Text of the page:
The true essence of networking isn’t in how flashy your elevator pitch is or the creative design of your brochures. It is in the INTERCONNECTION of the people. Networking is about learning something about the people who inhibit your world, your town or the grocery store. It is about sharing a vulnerable aspect of you and listening to the heart in their story. It is the common ground, the connection that links you to them and puts you on the top of their go-to lists when a project or person seeks your expertise.

Authentic connections build the foundation to build other relationships. It involves expression, listening and critical thinking.

Every week in Toastmasters, members serve up a healthy serving of connections as they “speak their minds, speak their hearts.” This week, one of our newer members revealed his hidden talents as a folk singer and writer, sharing his first song with us. A member of our board offered a glimmer of her soul about weathering the worst of life’s storms to get to the Land of “Awes”.

Our connections are made by the stories we tell, the roles we execute and our willingness to push to the next level in communication. Each of us has an area of expertise that helps level-up the members. Some of us are “wordies” (as one member put it). Some are masters at structure and organization. Sharing our strengths with others, builds them up.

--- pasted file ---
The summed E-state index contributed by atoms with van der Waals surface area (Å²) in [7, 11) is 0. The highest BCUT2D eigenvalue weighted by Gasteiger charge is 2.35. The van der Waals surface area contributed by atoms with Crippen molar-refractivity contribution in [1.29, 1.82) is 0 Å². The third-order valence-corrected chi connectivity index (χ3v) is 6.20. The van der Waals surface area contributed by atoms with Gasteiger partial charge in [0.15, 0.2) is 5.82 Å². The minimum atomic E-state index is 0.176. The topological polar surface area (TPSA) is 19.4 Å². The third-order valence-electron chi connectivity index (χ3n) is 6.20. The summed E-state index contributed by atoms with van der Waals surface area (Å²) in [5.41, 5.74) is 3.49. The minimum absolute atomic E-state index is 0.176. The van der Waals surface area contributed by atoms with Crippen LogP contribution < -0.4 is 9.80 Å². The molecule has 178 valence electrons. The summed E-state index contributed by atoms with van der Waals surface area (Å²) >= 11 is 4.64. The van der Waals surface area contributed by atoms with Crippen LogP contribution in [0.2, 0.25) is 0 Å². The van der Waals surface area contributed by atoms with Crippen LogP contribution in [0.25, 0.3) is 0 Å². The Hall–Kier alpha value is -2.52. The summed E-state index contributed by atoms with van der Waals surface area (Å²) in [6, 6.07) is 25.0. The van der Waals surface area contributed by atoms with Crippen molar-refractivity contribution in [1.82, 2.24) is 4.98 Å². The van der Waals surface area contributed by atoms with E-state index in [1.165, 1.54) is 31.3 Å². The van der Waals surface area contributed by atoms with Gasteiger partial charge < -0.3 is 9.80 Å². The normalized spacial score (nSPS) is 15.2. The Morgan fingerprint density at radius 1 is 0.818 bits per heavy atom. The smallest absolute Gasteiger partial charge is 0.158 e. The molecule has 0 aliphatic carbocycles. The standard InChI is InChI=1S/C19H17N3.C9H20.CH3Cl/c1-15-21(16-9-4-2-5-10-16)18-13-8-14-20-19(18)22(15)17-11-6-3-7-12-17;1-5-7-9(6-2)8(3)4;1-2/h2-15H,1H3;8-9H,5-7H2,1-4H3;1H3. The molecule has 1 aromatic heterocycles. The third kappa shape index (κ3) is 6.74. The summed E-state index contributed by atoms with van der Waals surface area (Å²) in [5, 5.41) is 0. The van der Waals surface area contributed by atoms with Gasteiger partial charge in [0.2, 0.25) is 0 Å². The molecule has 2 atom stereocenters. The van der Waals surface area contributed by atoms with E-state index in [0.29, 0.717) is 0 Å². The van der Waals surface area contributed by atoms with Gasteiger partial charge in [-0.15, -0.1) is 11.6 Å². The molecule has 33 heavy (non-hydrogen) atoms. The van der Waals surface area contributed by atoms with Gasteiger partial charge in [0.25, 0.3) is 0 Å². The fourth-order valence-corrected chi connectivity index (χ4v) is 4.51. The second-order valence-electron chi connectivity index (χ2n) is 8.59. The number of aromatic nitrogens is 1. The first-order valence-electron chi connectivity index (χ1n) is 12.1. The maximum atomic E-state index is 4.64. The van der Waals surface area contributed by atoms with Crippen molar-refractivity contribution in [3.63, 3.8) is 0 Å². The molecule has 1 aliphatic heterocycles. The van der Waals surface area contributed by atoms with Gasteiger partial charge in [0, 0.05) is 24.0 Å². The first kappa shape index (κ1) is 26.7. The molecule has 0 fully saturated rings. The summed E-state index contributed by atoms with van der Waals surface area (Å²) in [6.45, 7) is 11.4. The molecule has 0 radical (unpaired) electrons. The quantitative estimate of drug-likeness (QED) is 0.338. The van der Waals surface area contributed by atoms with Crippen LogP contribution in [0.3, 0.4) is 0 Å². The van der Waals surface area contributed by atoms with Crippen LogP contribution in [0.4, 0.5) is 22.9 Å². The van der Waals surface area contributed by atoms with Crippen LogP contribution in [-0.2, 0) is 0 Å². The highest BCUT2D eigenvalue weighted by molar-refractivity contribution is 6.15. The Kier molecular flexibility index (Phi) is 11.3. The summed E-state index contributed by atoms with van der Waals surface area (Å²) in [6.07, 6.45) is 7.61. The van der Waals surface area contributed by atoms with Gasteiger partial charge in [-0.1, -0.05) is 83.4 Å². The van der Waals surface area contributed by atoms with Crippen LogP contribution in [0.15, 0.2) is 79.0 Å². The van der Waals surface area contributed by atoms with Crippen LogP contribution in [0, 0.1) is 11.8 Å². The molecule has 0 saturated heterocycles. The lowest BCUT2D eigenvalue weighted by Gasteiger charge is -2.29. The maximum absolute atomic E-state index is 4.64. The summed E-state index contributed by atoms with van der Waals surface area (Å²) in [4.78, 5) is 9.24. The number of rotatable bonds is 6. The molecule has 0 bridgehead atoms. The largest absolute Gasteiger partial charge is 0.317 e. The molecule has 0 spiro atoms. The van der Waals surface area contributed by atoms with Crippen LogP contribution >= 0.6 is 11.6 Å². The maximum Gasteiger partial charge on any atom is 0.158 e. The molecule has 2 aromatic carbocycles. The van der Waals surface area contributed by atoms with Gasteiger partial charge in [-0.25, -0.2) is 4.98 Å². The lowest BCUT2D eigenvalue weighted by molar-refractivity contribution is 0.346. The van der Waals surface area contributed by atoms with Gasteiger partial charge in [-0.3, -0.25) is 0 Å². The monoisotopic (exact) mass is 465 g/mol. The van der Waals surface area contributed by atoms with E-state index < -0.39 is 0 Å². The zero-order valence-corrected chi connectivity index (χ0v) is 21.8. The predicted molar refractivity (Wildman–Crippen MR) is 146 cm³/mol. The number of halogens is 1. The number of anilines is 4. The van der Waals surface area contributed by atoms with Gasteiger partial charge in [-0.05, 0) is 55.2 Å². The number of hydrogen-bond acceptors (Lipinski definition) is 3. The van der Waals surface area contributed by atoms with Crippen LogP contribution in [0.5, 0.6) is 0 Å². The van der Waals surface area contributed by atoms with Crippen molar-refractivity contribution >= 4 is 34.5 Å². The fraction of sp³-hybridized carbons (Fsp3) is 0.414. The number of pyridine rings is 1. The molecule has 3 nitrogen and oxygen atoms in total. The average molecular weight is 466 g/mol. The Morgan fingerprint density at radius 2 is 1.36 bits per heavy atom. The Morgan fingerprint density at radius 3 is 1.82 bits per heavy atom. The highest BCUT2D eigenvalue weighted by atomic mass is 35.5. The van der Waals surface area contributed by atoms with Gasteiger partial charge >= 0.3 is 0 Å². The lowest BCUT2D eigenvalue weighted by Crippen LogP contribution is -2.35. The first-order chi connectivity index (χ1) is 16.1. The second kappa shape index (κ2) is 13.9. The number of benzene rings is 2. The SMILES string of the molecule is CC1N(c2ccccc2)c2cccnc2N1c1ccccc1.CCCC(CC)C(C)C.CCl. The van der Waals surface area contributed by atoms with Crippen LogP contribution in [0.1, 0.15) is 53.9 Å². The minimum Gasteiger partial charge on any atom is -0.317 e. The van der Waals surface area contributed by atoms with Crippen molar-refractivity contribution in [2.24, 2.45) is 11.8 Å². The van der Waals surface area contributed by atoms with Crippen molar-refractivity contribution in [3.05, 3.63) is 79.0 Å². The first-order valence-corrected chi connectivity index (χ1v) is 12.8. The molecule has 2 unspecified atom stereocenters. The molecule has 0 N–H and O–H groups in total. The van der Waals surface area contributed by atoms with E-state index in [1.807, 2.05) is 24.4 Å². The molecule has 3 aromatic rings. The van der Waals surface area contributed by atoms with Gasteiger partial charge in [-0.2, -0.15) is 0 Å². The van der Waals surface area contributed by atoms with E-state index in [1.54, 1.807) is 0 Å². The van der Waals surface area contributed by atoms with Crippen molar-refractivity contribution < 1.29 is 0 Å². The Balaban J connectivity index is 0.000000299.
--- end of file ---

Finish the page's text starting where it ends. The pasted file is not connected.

We are all connected via Toastmasters, not by being members; but we are each the network of the strengths of each member of the club.

Like networking — you get what you put into Toastmasters, and it wouldn’t be the same without you.

NOTE: Next week’s theme is In Flanders Field. Please take the time to sign up for roles in TurboBase! See you at Harmony Hall at 7am, Wednesday Nov. 11, 2015.

How to Succeed in Toastmasters

Do the Toastmasters ProgramNovember, to me, is translated into NaNoWriMo or National Novel Writing Month. NaNoWriMo is a fun, seat-of-your-pants writing approach to creative writing. On November 1, participants begin working towards the goal of writing a 50,000-word novel by 11:59pm on November 30. is there to help you every step of the way with encouragement, forums and even resources to kick start your creative juices every day.

It is the perfect personal challenge for writers and those aspiring to write their first novel to get their words onto the page. It can be a powerful tool for kick starting a writing career or even just developing the habit of writing.

It works if you do the program.

I feel the same is true for Toastmasters.

In an article on, “Toastmasters has the tools to begin to make the lasting shift that so many who are struggling with communication and leadership issues have longed for…but it doesn’t happen by SITTING in a meeting. It happens when you DO THE PROGRAM.”

Toastmasters program includes a series of projects laid out in two manuals — the Competent Leadership and Competent Communication. The projects help to give members skills and confidence in leadership and every day communication. But its not enough to just go to a meeting.

The beauty of the organization comes from the one-on-one interactions with the members and the sharing of knowledge that occurs during the weekly meetings. Don’t just attend the meetings. Share your experience, knowledge and skills by signing up for meeting roles. Participant in each meeting.

It works if you do the program.

Note: Special thanks to Sandy W. for suggesting the article as a possible blog posting.